"Thank you for fighting the good fight against politicians' convenient bends of truth, but I think you got it wrong by calling Rand Paul's comparison between government and private sector wages 'False'. At worst, it is a half truth. Yes, the comparison covers total compensation, but consider that salary plus benefits still track back to the taxpayer. You say in your article that the answer is pretty nuanced and yet your classification does not take the nuances into account. Your classification scheme does allow some degree of nuance so I am disappointed that you really botched this one."

Rand Paul and the Gross Domestic Product

On the other hand, we also heard from readers who disliked our rating of Paul's statement, "We now consume at the federal level 25 percent of the gross domestic product. Historically we were at 20 percent. So we've taken 5 percent away from the private sector." His numbers were right, and we rated his statement True. But readers disputed the idea that government had "taken away" from the private sector.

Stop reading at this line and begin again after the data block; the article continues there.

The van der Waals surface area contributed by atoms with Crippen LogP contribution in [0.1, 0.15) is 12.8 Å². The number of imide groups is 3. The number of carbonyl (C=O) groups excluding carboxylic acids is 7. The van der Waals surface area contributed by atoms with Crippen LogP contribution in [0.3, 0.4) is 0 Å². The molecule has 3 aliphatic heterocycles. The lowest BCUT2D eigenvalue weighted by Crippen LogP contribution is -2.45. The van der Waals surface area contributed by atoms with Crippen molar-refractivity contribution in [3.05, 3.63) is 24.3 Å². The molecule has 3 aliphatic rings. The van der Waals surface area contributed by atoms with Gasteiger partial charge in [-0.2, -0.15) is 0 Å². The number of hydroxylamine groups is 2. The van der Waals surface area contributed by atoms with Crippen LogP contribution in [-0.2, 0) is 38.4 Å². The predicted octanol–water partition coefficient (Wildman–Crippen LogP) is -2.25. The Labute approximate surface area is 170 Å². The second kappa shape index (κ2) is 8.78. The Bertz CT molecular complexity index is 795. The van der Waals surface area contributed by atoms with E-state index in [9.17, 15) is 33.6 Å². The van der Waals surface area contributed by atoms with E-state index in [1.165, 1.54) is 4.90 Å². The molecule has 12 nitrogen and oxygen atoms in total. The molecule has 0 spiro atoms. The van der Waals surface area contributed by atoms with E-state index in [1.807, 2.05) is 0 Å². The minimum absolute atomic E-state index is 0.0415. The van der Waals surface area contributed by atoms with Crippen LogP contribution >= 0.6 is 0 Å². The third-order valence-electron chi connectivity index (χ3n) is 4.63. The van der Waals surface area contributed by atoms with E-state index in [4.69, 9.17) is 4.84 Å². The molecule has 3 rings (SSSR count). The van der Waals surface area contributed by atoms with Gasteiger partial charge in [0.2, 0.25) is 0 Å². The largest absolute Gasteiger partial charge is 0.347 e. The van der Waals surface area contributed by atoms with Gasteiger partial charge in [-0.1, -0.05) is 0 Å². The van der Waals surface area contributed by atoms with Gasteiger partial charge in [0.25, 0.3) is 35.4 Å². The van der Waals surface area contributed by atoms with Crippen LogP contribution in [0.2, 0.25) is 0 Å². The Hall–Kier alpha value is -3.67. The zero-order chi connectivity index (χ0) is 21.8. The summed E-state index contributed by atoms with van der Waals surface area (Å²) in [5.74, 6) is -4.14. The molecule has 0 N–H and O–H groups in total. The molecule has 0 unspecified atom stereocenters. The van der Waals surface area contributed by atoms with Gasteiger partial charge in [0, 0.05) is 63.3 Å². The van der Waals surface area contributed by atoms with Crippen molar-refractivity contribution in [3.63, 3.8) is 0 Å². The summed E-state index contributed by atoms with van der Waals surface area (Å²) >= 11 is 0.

"I accept your analysis finding that he's right on the rise in federal spending versus GDP... but you only critiqued half of his statement. Why did you fail to critique his accusation that 'a 5 percent increase in federal spending resulted in a 5 percent takeaway for the private sector'? That 5 percent wound up in private sector pockets, directly or indirectly, and you are badly remiss for not addressing that phony claim."

"Seems to me obvious that you did not deal with his larger point, that federal expenditures (somehow) take away from the private sector. You dealt only with two numbers he claims support that point. ... I don't understand why you chose to ignore the second part of his comment: 'So we've taken 5 percent away from the private sector.' I think it is a stretch to assume that if government had not spent this money, the private sector would have. The reason why the government had to spend this money was because the private sector wasn't spending enough. The government wasn't replacing private sector spending, it was augmenting it, which makes his statement untrue."

"This missing the point of the assertions you feature is the main annoyance I have with PolitiFact. In fairness, though, the good stuff overcomes the annoyance. I make adjustments -- reject the dumb stuff, consider the sensible. Keep up the good work."

Paul Krugman